The study by University of California’s AIDS Institute, Los Angeles, and the Institute for Stem Cell Biology and Medicine found that it is possible to convert human embryonic stem cells into blood-forming stem cells that in turn can differentiate into the helper T-cells that HIV specifically targets. The results mark the first time that scientists have been able to derive T-cells out of human embryonic stem cells, said Zoran Galic, assistant research biologist, and lead researcher on the study.
"This tells you that you may be able to use human embryonic stem cells to treat T cell and other blood diseases. This could be a very important weapon in the fight against AIDS," Galic said.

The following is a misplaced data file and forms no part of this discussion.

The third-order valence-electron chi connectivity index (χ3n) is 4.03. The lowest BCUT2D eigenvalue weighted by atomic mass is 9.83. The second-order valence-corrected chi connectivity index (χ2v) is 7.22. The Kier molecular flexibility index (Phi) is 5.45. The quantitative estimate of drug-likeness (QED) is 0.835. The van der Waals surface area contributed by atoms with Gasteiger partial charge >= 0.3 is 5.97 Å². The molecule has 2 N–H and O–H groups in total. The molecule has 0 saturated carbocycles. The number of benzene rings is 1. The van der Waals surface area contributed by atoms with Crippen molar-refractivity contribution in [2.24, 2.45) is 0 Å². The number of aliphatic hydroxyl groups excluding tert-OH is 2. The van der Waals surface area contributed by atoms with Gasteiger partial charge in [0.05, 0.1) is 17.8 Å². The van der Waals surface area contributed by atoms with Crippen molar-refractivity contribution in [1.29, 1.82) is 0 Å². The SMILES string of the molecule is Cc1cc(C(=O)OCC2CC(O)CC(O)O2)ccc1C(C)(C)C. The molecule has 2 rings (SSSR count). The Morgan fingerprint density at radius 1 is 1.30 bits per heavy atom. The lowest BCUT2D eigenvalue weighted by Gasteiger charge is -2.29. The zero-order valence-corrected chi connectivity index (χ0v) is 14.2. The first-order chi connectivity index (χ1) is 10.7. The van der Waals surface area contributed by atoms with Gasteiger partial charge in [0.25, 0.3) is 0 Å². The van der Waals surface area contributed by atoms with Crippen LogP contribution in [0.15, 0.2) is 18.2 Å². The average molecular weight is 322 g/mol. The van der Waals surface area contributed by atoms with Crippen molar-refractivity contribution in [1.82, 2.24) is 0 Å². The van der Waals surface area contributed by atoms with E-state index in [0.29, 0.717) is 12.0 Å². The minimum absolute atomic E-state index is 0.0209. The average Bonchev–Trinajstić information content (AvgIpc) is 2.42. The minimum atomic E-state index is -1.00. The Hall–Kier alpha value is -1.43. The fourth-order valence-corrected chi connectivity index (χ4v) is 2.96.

In their study, the researchers cultured human embryonic stem cells, which were incubated on mouse bone marrow support cells, which in turn converted them into blood forming cells. Those cells were then injected into a human thymus gland that had been implanted in a mouse, and the thymus then changed those blood-forming cells into T-cells. Located just above the heart in humans, the thymus is the organ where T-cells develop. It gradually shrinks in adults, weakening the immune system over time.
These results indicate that it is possible to decipher the signals that control the development of embryonic stem cells into mature T-cells, said study co-author Jerome Zack. "That way we can eventually repopulate the immune system in patients needing T-cells," Zack said. This in turn could give rise to gene therapy approaches to treat other diseases involving T-cells. In addition to HIV, for instance, the technique could be used to treat severe combined immunodeficiency, or the "bubble boy disease," which leaves its victims without a working immune system, forcing them to a life in an antiseptic, germ-free environment.
MEDICA.de; Source: University of California - Los Angeles